Claremont McKenna College (CMC) told the Independent in a statement that its faculty voted in May to allow CMC seniors who violated the student code during a protest in early April aimed at preventing Heather Mac Donald from speaking at the college to partake in commencement exercises despite their conduct. According to an internal letter obtained by the Independent, this move is an unprecedented, break from the college’s standard approach to disciplinary cases.
In the letter to CMC faculty, Dean of Faculty Peter Uvin stated that “[h]istorically, when faced with comparable circumstances, the College has typically implemented an expedited conduct review process so that the matter can be resolved prior to Commencement … However, in the interests of overall fairness and consistency with respect to all Respondents, it is not appropriate to implement an expedited review process in any of these [protesters’] cases. And hence, as said, the process may well take until after Commencement.”
“The College has never let a student walk who did not fulfill all requirements for the degree,” he continued.
In the same letter, Dean Uvin emphasized the gravity of the student code violations:
“The charges against these students are sufficiently significant for the College to have activated the procedure that carries the highest potential sanctions, including suspension or expulsion. It is wrong to let students, over whom such significant doubts as to their good standing exist, graduate from the College as if these concerns did not exist.”
Yet in a statement to the Independent, the college confirmed that its faculty did ultimately vote to allow seniors who transgressed the student code amid the protests to walk at graduation, despite its promise to investigate and sanction students who had violated policy.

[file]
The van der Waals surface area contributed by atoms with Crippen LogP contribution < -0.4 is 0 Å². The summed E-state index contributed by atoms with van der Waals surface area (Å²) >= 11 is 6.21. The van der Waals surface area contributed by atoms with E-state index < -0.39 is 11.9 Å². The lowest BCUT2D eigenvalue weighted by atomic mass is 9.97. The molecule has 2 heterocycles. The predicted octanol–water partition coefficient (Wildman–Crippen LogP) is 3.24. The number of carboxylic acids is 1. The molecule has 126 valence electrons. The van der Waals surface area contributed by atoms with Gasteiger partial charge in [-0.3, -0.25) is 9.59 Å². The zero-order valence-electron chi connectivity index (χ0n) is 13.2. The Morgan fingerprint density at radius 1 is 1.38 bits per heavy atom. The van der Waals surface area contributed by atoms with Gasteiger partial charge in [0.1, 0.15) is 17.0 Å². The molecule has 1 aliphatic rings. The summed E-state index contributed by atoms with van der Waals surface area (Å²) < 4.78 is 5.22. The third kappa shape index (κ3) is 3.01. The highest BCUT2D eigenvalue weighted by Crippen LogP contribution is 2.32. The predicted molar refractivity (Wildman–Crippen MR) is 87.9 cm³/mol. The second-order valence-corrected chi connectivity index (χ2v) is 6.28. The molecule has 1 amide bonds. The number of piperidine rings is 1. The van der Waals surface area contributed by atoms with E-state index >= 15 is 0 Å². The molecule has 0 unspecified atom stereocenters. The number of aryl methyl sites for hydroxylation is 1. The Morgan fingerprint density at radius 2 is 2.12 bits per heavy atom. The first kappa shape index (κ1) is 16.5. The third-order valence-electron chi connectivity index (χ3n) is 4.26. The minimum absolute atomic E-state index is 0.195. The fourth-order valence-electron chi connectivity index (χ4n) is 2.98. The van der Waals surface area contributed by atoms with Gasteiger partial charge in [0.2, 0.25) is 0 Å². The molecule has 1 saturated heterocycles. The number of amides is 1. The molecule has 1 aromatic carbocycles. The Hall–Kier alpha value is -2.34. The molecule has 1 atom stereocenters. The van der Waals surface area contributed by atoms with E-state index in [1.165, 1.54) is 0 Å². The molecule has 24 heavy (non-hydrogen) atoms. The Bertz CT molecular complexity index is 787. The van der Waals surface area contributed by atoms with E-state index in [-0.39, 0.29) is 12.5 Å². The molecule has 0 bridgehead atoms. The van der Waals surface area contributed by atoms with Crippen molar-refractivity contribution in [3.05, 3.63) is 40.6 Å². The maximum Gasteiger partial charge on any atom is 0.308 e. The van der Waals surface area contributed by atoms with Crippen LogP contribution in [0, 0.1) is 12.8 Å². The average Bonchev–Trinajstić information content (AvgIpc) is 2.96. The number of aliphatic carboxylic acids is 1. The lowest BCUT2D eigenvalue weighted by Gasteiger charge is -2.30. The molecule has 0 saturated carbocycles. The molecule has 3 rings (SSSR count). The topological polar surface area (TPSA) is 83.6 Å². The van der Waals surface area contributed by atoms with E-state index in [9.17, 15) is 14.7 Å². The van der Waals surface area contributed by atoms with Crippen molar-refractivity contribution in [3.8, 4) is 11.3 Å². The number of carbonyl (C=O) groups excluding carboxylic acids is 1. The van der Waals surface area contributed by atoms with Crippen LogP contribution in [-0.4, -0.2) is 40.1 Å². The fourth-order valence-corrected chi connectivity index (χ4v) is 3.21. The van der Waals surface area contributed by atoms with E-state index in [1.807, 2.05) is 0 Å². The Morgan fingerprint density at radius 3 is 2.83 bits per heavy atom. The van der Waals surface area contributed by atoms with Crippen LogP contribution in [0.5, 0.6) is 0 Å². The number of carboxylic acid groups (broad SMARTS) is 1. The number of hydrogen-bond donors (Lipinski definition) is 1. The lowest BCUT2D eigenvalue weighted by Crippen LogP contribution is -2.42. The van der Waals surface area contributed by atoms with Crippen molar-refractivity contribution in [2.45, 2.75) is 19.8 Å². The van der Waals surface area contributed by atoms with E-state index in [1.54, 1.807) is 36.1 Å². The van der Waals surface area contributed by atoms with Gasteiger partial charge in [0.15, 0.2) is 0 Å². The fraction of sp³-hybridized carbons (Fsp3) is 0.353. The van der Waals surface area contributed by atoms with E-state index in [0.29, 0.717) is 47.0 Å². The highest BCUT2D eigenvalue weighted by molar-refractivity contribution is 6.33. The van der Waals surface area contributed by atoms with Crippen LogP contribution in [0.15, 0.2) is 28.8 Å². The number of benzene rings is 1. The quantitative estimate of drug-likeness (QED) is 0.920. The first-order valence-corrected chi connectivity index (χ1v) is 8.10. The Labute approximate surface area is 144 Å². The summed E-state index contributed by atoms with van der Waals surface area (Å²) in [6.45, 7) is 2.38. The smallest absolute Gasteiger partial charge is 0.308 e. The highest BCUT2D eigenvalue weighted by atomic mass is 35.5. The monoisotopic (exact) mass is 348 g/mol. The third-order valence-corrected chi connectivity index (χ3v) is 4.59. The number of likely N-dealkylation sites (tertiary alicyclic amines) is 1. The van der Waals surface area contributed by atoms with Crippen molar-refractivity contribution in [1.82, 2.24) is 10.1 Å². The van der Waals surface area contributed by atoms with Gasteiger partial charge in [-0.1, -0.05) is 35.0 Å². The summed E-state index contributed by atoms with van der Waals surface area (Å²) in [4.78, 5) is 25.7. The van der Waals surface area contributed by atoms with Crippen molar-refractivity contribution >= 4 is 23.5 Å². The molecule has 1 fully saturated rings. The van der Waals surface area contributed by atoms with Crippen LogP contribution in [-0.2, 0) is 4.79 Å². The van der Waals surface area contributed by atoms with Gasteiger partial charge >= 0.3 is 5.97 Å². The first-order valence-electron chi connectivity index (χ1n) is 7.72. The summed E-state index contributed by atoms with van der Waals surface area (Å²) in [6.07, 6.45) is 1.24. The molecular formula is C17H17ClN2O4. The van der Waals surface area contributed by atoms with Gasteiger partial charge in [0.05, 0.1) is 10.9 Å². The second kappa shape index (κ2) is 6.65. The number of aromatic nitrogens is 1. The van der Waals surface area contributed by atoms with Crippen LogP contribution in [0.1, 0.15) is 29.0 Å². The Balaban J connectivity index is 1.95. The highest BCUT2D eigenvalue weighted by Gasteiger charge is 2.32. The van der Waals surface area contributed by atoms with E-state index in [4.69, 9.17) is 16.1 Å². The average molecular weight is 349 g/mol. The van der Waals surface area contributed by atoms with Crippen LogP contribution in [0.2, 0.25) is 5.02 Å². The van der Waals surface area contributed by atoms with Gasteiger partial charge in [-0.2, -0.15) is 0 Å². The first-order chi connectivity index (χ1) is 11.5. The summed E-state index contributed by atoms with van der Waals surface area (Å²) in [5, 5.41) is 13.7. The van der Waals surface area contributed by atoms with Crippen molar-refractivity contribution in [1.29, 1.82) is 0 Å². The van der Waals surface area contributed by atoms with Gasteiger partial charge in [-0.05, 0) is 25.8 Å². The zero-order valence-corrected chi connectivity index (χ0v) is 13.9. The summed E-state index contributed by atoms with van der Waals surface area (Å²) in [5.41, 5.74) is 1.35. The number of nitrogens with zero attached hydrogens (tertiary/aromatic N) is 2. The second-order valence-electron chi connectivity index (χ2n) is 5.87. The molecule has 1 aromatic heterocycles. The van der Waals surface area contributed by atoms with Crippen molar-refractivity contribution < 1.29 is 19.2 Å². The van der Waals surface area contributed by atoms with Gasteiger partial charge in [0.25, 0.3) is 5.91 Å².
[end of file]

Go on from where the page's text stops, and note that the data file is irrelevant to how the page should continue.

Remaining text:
The faculty’s decision to permit seniors who violated the student code to participate in commencement exercises came after CMC refused to give into a student group demanding the exoneration of all students under investigation. The group, which identified itself as the “CMCers of Color,” had expressed concern that sanctions for protesters might impact the employment prospects of graduates who violated college policy, writing that “CMC has threatened to prevent students [who violated the student code] from walking at graduation and holds the power to withhold transcripts, barring students entrance into a competitive job market.”
Asked about the faculty’s decision, the college insisted that permitting seniors under investigation to walk at graduation would not impact the sanctions process:
“The faculty voted to let all seniors who had fulfilled all academic requirements for the degree walk in commencement. That includes a number of seniors who were, and still are, subject to a continuing conduct investigation and review process.”
Based on Uvin’s letter and the college’s statement to the Independent, it is clear that the faculty chose to award seniors their degrees on a conditional basis: